The fourth annual Electronic Music Conference and Audio Expo (EMEX) took place a few weeks ago in Manila. Throughout the weekend, musicians, promoters, aspiring producers, and key industry figureheads attended the workshops, tradeshows and panel discussions.
The tradeshows demonstrated some of the latest technologies and music producing tools from the likes of Arturia, Pioneer, and Native Instruments among others. Guest speakers from around the region demonstrated some of the newer gadgets such as the Traktor Kontrol D2, the latest innovation from Native Instruments.
The EMEX Forum
The Filipino artist/performer.. World Class, which featured Jared Celemin, Rammy Bitong, Glen Macadaeg, John Odin and Mony Romana, focused on the support of local Filipino talents in the saturated festival scene of the country. With big branding involved in some of the country’s biggest music festivals, the speakers expressed a call to action to some of the local promoters to include more local talents into lineups. As EDM continues to dominate music festivals and attracting thousands of attendees, the panelists affirm that there will be a time when people will start to seek for newer sounds and curated experiences.
Perhaps one of the most engaging panels of the EMEX Spotlight series involved independent Filipino producers CRWN, Eyedress, Kidwolf, BP Valenzuela, and Similar Objects. Each artist shared their inspiring experiences of crafting unique sounds to stand distinctive from the commercial mainstream.
Some of the panels, however, reinforced ongoing stereotypical attitudes toward both male and female DJs of the country. The Chicks of Steel panel involved an all-female DJ panel which consisted of Cam Abecina, Mia Ayesa, Kat de Jesus, Arra Pascual, Nina Saputil and Sanya Smith. All of the women on the panel agreed that skills, and the quality of their music should influence their bookings as oppose to their physical appearances, which is often a deciding factor in the Filipino market. Women who happen to be DJs have always found themselves sexualized in a way that men have never had to endure. This has warped people’s perceptions of many a DJ who just happened to be female. Although the women on the panel held their ground by emphasizing that being a woman has worked to their advantage, the questions that were directed to the panel were shallow, repetitive and ceased to delve into the global issue any further other than the focus on sexuality, perhaps proving our point.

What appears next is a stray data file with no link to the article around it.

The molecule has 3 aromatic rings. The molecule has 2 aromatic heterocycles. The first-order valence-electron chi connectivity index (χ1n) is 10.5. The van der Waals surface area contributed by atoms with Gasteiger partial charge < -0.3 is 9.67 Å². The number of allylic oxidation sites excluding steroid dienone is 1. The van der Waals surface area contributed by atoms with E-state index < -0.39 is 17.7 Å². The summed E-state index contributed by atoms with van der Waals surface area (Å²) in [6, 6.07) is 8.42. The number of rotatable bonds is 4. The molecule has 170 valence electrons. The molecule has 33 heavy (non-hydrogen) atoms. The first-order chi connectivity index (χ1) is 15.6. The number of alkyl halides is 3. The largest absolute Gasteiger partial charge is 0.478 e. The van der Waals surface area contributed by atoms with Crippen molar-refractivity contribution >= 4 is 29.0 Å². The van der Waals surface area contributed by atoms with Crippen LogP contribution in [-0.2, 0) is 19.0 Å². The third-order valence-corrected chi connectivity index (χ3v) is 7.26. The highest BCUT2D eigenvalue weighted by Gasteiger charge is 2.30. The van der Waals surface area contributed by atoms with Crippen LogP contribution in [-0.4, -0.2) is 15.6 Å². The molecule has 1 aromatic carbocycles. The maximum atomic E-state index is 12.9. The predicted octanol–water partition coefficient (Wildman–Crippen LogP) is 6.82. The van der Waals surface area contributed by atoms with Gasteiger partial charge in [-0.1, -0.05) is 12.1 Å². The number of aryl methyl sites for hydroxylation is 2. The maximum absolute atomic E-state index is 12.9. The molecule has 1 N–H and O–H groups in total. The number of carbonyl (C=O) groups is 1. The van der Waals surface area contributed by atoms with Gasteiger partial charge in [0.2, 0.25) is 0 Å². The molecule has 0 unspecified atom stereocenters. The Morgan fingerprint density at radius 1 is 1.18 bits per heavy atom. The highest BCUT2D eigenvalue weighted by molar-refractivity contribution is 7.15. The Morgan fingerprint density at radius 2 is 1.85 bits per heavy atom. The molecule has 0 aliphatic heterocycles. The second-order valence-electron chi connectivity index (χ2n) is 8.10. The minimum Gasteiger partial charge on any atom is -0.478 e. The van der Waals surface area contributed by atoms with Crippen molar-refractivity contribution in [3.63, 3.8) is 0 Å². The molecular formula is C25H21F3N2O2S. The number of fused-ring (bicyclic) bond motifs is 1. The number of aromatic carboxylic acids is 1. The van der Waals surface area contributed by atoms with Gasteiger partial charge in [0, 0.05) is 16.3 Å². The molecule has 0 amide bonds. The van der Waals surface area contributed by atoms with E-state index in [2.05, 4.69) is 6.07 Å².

Noticeably, the panel Men of Steel which invited Aaron Cisneros (Vega), Callum David, Marc Naval, Nix Pernia and Tom Taus, saw little or limited discussion on physical appearances and discrimination. Perhaps these panels should not have been separated based on gender and rather invited both male and female artists to speak on the same panel. As each artist is as hardworking, pushing his or her skills to the next level in the context of a growing market for electronic music, shouldn’t that be the focus instead of spotlighting one’s gender? If we want to progress away from these stereotypical notions (which dominate the industry here), it is essential to recognize that artists, more often than not, are after the same goal, which is (we hope) to celebrate their music, grow the culture and expand the scene collectively in the country.
However we do give a lot of credit to the organisers of the EMEX conference, especially the effort in trying to collectivise a scene showing enormous potential in the coming years. The development towards a healthy, open-minded scene has to start somewhere - reaching international standards ideally, the ultimate goal.